My life has a superb cast but I can't figure out the plot.
~ Ashleigh Brilliant

Wednesday, November 19, 2014

2014 Fiber Arts Show

As my long-time followers who pay attention to such things know, October was the month of Sheridan's annual Fiber Arts (mostly quilts) show, which I usually document each year in multiple posts. But this year, not so much. I was underwhelmed when I first ran into the library at the start of October to do some camera-less recon. Usually the place is ablaze with an abundance of brightly colored, lively-patterned quilts, but I found the overall effect of this year's display comparatively drab. A couple of quilts caught my eye right away, but I couldn't even get to one of them (the Halloween one, which will make its second blog appearance here) because there were two people working at a table in front of it who wouldn't budge, and just gave me crusty stares as I tried in vain to peer around them at the quilt. (I've never seen anyone working at that table before, the vast majority of tables and work areas being on the main level). Adding insult to injury, one quilt glorified killing animals for "trophies," complete with a couple of ghastly photos of their victims pre- and post-slaughter. Ugh! After the quilts I spent a few minutes checking out the other fiber arts and was very drawn to a couple of them, but frankly I left the quilt show disappointed, miffed, and with no intention of returning with my camera or doing a post on it this year.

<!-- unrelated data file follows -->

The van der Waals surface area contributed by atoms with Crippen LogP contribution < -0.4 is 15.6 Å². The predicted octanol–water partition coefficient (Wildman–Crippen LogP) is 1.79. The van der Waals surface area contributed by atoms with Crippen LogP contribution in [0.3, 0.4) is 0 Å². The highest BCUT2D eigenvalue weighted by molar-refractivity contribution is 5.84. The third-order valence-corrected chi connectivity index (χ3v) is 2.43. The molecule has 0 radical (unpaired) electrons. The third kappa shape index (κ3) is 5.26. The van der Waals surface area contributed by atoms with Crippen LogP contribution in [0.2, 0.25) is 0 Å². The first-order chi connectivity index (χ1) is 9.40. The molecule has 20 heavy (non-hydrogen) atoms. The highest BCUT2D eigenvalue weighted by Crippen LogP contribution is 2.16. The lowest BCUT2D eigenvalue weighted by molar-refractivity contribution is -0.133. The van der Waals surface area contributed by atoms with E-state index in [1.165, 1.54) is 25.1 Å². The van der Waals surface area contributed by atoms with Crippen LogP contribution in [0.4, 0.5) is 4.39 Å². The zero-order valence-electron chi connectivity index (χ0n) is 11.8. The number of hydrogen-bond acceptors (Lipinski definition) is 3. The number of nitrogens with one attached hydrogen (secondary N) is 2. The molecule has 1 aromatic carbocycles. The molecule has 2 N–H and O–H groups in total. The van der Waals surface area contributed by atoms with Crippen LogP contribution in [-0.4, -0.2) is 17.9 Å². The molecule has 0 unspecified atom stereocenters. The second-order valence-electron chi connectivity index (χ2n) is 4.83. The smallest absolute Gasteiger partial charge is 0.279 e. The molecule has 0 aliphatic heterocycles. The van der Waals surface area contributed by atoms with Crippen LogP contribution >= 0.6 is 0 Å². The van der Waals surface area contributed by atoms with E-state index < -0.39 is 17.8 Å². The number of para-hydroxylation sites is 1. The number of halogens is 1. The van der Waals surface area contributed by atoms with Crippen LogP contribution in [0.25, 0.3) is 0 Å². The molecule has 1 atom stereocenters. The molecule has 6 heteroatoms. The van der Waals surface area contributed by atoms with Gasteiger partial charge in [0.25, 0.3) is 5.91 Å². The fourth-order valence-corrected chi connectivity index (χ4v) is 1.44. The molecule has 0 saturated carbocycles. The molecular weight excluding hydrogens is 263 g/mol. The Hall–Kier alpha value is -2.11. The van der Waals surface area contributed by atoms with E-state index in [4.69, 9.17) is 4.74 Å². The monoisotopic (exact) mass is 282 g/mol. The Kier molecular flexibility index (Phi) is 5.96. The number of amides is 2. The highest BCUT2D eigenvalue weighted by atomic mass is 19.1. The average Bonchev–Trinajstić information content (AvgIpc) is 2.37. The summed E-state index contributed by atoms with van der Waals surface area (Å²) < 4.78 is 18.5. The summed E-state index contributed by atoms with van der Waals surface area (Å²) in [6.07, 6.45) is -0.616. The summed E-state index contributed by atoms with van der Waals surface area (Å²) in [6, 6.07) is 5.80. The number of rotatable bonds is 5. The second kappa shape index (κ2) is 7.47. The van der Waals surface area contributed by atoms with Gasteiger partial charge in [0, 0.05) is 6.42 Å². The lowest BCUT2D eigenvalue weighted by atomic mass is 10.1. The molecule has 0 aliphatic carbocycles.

But the show is at the library for an entire month and I am a frequent borrower of books and DVDs, so I couldn't not look up and see the quilts on the mezzanine above every time I was there… and a couple of them, at least, kept catching my eye. And later when my friend Pam shared a compelling description of her favorite quilt, I realized I'd missed it completely. But perhaps most galvanizing of all, I was seriously pissed about not getting a good gander at the Halloween quilt! So I decided to give the show a second look and a second chance, accompanied this time by my camera as well as by Pam, as part of our "Apollo Picnic" outing...

The most colorful side of the mezzanine so the only one I'm bothering to post.

The colorful "Scrappy Tulips" quilt on the left was the first quilt I noticed on my initial visit, and it kept grabbing my attention on subsequent library runs. Its neighbor, "Twin Peaks," grew on me over time - its neutral pallet isn't as eye-catching, but the design and quilting are beautiful. I can easily picture this on an antique four-poster bed, a handsome centerpiece in a warm and tranquil bedroom, and it's probably the one I would have most wanted to take home...

     Left - "Scrappy Tulips"     
Pieced & Machine Quilted
Artist: Peggy Gable
Quilted by: Becky Stedtnitz 

Right - "Twin Peaks"
Machine Pieced
Artist: Marge Hamilton
Quilted by: Laurie Sheeley


I shared a photo of this next quilt in its entirety on my Halloween post, but since a couple of you mentioned then how much you liked the border around the center panel, I thought I'd share this other photo. As luck would have it, in photographing the center panel I unintentionally captured at least some of that much-admired border around it...

Detail from "Who's Watching
Pieced Quilt
Artist: Tammy Johnson
Quilted By: Karen Van Houten
From a kit designed by Heidi Pridemore